I know that seems counter-intuitive; it seems logical that cutting taxes, "putting more money in people's pockets," would increase demand and thus jobs to meet that demand. But the facts say otherwise. Just consider this:

The so-called "Bush tax cuts," the ones that were supposed to expire at the end of last year (and were intended, we were assured, to stimulate the economy), went into effect on June 7, 2001. At that time, unemployment was 4.5%. Since then, we have 125 months of data (July 2001 to November 2011, inclusive).

Across that time, the unemployment rate was below 4.5% precisely four times. Specifically, it was 4.4%. Never lower. It was at 4.5% just four more times. All eight of those occasions came in one nine-month period from September 2006 through May 2007. Every other month in the time, a total of 117 out of 125 months, unemployment was above where it was at the beginning. That's nearly 94% of the time. Indeed, unemployment has been at or above 5.5% - that is, a full percentage point above the beginning, for 76 of those months. Even if you were to ignore the last 35 months of data (i.e., all of 2009, 2010, and so far in 2011), there are still 41 months out of 90 at or above 5.5%.

Some stuff I didn't have time for #3

New York Senator Charles Schumer and New York State Senator Michael Gianaris want the Department for the Protection of the Fatherland and the T&A to provide "passenger advocates" at airport screening sites in the wake of four elderly women complaining that they were "strip searched" at JFK Airport.

One said she had to raise her blouse and remove her undergarments so a T&A agent could check her back brace. Another was made to drop her pants to check a colostomy bag and a third was required to remove her pants so agents could be sure her diabetic insulin pump was not, I dunno, some kind of leg bomb. The fourth couldn't even get on the plane because her incontinence pad set off alarms.
On Sunday, the TSA denied on its blog that the women had been strip searched.

"TSA does not and has never conducted strip searches, and no strip searches occurred in any of these incidents," the official statement posted by TSA blogger Bob Burns said.
Which seems to depend largely on just how you define the term "strip search," which of course T&A did not do - although I have to wonder if anything short of being stripped naked right on the concourse would qualify in their minds. Maybe not even then, if it didn't involve a little finger-wave action.

Oh, but this is what really ticked me off, the little thing again:
"We truly regret these passengers feel they had a bad screening experience," the TSA said in its blog.
"Feel?" You "regret" that they "feel" they had "a bad screening experience?"

"We are the TSA. We regret that you think you had a bad screening experience. We regret that you imagine you had a bad screening experience. We're sorry that you fantasize that you had a bad screening experience. It disturbs us deep in our institutional soul, truly it does, that you are so out of touch with reality that you maintain this delusion that you had a bad screening experience. We hope you get the help you need. Have a nice day."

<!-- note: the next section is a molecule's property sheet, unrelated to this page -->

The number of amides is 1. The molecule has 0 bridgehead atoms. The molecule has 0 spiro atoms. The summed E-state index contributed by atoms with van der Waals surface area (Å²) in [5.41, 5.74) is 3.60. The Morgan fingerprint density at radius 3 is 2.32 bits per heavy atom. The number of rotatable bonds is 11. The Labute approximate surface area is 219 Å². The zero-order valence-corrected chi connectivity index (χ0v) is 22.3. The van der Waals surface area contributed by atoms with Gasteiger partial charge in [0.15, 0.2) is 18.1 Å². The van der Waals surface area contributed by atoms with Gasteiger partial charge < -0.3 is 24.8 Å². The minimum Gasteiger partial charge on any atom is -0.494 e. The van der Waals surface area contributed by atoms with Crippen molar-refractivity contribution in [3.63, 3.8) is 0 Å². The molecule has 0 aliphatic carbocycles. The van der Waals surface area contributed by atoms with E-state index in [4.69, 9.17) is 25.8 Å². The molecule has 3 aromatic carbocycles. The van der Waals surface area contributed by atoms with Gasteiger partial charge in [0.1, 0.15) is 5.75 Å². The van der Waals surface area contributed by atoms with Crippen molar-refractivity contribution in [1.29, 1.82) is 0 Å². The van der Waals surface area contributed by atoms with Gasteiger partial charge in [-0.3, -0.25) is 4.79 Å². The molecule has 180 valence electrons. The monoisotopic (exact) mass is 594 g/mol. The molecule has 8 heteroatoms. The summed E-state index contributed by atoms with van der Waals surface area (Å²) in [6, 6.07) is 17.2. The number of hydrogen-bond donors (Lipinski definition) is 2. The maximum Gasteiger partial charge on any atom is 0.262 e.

"Feel." Couldn't even say something like "we regret their screening experience was unpleasant," which at least would acknowledge the validity of their embarrassment without admitting any legal error. No, it had to be "feel," like "it's all in their heads, the poor dears."


Thursday, December 15, 2011

Some stuff I didn't have time for #2

I've remarked on a number of occasions that I often find that it's the little thing that gets me, the little thing that others don't seem to be pointing to.

An example of that is something I talked about on this week's show, the fact that the day before they moved in to break up Occupy Boston, the police barred food from entering the site. No one seemed to take notice of that - but I immediately thought "By what authority?" What empowers police to simply say "you can't bring food there just because we said so?" And why is that assertion of unfounded authority seemingly regarded as unworthy of comment? What does that say about our media and our society?

Here's another example I wish I'd had time for:
The audience at Saturday night's Republican presidential debate gave their loud seal of approval to the idea of removing restrictions on child labor.

For over a week, former House Speaker Newt Gingrich has been suggesting that poor children should be in the workforce. He has said that janitorial jobs are appropriate for children, and has lauded the idea of 5-year-olds working.

"If you take one half of the New York janitors, who are paid more than the teachers. An entry-level janitor gets paid twice as much as an entry-level teacher. You take half those janitors, you could give lots of poor kids a work experience in the cafeteria, in the school library, in the front office, in a lot of different things. I'll stand by the idea young people ought to learn how to work."

With that, the Republican audience erupted with applause.